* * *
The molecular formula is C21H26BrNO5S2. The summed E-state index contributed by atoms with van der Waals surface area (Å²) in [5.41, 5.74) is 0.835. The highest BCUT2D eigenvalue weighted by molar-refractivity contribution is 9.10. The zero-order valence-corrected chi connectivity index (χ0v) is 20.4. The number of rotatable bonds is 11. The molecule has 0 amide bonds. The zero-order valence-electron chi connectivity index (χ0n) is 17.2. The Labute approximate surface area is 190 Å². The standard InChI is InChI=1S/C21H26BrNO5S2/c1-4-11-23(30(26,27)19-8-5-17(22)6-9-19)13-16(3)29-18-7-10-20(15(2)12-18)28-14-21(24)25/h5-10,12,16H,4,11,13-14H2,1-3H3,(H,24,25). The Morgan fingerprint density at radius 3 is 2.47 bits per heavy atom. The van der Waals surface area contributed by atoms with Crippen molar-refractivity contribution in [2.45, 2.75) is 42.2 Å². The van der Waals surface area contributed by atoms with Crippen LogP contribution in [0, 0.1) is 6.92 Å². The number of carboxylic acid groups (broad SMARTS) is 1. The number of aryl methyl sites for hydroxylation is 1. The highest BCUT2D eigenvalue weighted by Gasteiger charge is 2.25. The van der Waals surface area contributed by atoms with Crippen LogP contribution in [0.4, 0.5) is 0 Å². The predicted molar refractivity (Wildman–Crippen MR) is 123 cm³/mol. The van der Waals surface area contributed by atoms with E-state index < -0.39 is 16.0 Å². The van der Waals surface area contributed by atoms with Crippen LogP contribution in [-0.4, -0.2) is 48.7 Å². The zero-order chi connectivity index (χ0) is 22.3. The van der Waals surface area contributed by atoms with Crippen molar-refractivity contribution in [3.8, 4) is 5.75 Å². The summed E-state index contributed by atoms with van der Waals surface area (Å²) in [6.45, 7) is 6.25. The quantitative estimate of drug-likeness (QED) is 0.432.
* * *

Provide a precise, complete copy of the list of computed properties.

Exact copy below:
The molecular formula is C21H26BrNO5S2. The summed E-state index contributed by atoms with van der Waals surface area (Å²) in [5.41, 5.74) is 0.835. The highest BCUT2D eigenvalue weighted by molar-refractivity contribution is 9.10. The zero-order valence-corrected chi connectivity index (χ0v) is 20.4. The number of rotatable bonds is 11. The molecule has 0 amide bonds. The zero-order valence-electron chi connectivity index (χ0n) is 17.2. The Labute approximate surface area is 190 Å². The standard InChI is InChI=1S/C21H26BrNO5S2/c1-4-11-23(30(26,27)19-8-5-17(22)6-9-19)13-16(3)29-18-7-10-20(15(2)12-18)28-14-21(24)25/h5-10,12,16H,4,11,13-14H2,1-3H3,(H,24,25). The Morgan fingerprint density at radius 3 is 2.47 bits per heavy atom. The van der Waals surface area contributed by atoms with Crippen molar-refractivity contribution in [2.45, 2.75) is 42.2 Å². The van der Waals surface area contributed by atoms with Crippen LogP contribution in [0, 0.1) is 6.92 Å². The number of carboxylic acid groups (broad SMARTS) is 1. The number of aryl methyl sites for hydroxylation is 1. The highest BCUT2D eigenvalue weighted by Gasteiger charge is 2.25. The van der Waals surface area contributed by atoms with Crippen LogP contribution in [0.4, 0.5) is 0 Å². The predicted molar refractivity (Wildman–Crippen MR) is 123 cm³/mol. The van der Waals surface area contributed by atoms with E-state index < -0.39 is 16.0 Å². The van der Waals surface area contributed by atoms with Crippen LogP contribution in [-0.4, -0.2) is 48.7 Å². The zero-order chi connectivity index (χ0) is 22.3. The van der Waals surface area contributed by atoms with Crippen molar-refractivity contribution in [3.8, 4) is 5.75 Å². The summed E-state index contributed by atoms with van der Waals surface area (Å²) in [6.45, 7) is 6.25. The quantitative estimate of drug-likeness (QED) is 0.432.